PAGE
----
But getting back to the conspiracy in its normally expressed form (UN -> Scientists -> National Government rather than national government -> scientist -> United Nations), apart from stating the obvious lunacy of the proposition has anyone got a nice effective succint and field-tested response ?

  49. Thanks Brian and Jess.
    But Roger Jones wins a smiley face for getting almost exactly what i was after. Its an area with so much observed data , yet so little understood. But a stilling trend seems to dominate at surface level. And impossible to measure before ships logs i suspect. It would be a courageous young scientist to take on a study involving charting those shipping log data as far back as they go covering the ” little ice age ” and ” medieval warming ” periods ( someone that can read Chinese shipping logs to be sure), a monumental task. So many gaps in our understanding, that would be an important one filled.

    As for tidal, in your link Brian was ” O’Rourke tidal energy update 2009″
    Great read, couldn’t find anything more recent from him, maybe after the summit in London in late November

    Ooh, Roger, here ya go * 🙂 *

  50. john D @20, sorry for the delay in responding, it’s a bit of a sidetrack, but you wanted a response to a comment in the original Alcoa article. parsing it line by line:
    his commitment to logging whats left of our mountain ash forests and focussing on leadbeaters habitat,

    no difference whatsoever from previous mob (and I have a lot less of a problem with this than many).

    cows in the national park,

    true, and atrocious

    green light for firewood collection in parks,

    Not true, not at all, false, a lie

    wind farms,

    by which I asusme they mean wind farm exclusion zones. Yes it appears Ballieau hates windfarms. Sad and annoying (though they’re not the panacea)

    coal mines,

    none actually started, but they seem to be sniffing around, which is disturbing

    abandoned renewable energy target,

    not abandoned yet. And with a carbon price, it’s unnecessary.

    new HRL Coal Plant in Latrobe Valley,

    this was the last mob’s problem.

    plans to chop up green wedges, etc.

    exactly the same as the last mob.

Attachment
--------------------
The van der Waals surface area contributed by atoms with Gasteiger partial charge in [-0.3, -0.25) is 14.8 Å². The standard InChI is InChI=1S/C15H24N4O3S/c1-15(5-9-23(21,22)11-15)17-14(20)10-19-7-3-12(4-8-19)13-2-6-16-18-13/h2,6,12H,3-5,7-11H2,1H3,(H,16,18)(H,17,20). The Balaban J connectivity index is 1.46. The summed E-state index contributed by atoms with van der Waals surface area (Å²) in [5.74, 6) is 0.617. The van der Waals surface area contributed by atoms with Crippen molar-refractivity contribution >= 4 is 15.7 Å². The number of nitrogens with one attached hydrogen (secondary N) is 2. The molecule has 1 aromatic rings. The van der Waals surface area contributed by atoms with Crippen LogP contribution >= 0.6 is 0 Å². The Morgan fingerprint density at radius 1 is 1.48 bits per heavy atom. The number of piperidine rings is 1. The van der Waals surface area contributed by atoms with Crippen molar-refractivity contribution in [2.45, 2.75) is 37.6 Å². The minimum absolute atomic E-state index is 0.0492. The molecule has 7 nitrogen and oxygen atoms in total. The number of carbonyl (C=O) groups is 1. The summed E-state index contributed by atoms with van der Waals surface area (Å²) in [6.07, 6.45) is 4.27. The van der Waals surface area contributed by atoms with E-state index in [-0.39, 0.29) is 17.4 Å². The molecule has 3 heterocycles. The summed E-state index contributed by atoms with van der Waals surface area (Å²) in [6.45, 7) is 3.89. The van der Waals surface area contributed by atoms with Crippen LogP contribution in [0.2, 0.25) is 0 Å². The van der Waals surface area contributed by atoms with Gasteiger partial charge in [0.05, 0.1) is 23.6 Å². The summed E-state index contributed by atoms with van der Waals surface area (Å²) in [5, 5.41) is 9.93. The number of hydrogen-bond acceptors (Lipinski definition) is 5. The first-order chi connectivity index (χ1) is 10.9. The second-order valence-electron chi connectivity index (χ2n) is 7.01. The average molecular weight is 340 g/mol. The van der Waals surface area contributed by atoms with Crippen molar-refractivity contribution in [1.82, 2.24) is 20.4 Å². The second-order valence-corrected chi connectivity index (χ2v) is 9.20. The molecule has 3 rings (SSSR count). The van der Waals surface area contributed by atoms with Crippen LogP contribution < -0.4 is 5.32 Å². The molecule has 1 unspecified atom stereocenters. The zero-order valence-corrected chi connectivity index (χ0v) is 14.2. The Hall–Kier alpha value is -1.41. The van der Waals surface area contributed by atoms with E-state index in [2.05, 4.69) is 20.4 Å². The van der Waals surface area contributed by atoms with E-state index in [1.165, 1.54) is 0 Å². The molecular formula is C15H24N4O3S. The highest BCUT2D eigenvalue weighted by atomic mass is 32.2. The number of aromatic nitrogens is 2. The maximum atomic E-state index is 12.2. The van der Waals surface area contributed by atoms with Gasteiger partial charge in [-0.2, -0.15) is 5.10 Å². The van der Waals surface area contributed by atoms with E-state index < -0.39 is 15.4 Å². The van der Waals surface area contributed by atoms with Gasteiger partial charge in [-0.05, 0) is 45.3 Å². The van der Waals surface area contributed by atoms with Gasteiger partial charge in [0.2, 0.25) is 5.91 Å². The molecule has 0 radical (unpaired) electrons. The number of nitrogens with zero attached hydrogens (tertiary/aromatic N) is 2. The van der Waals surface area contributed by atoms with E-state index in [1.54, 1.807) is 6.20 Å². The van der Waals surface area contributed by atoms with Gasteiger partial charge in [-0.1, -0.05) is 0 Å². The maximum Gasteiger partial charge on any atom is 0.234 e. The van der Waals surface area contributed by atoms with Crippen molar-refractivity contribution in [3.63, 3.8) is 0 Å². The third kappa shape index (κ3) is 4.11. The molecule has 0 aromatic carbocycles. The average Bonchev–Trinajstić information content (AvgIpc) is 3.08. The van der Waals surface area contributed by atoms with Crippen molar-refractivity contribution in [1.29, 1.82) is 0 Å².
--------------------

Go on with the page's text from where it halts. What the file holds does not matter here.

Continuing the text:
As for Alcoa, yes the company has a very clear and unambiguous right to mine for another 50 years. Refusing to honour that agreement would have only come at a very great financial cost, it would have done the Victorian Treasury quite badly.

  51. Getting back to what BEST actually shows, rather than merely using it as an opportunity to deploy rude words about those with whom various commenters disagree, it is at least interesting that Judith Curry has come out with a huge swipe at Muller for hyping it up as the death of scepticism (“Muller’s claim that he has proven global warming sceptics wrong is a huge mistake, with no scientific basis…… there is no scientific basis for saying warming hasn’t stopped ….. in fact in the wake of the unexpected global warming standstill many scientists who had previously rejected sceptics’ arguments are now taking them much more seriously”.)

    Curry is the second of the co-authors of the four papers the BEST project has in pre-publication; indeed the only one of the four co-authors who is actually a climatologist. But she says she was not consulted by Muller before he went public with a unilateral press release while peer review was still taking place.

    Muller has at the very least jumped the gun by public pronouncement without consulting co-authors, before the papers have been peer-reviewed and published. This may only be about maximising publicity by releasing pre-Durban – he runs an energy advisory firm, the profile and profits of which he is trying to boost through this project. That would be unprofessional but may not actually reflect on quality of the project. Or it may, if Curry has been reported correctly, be more serious.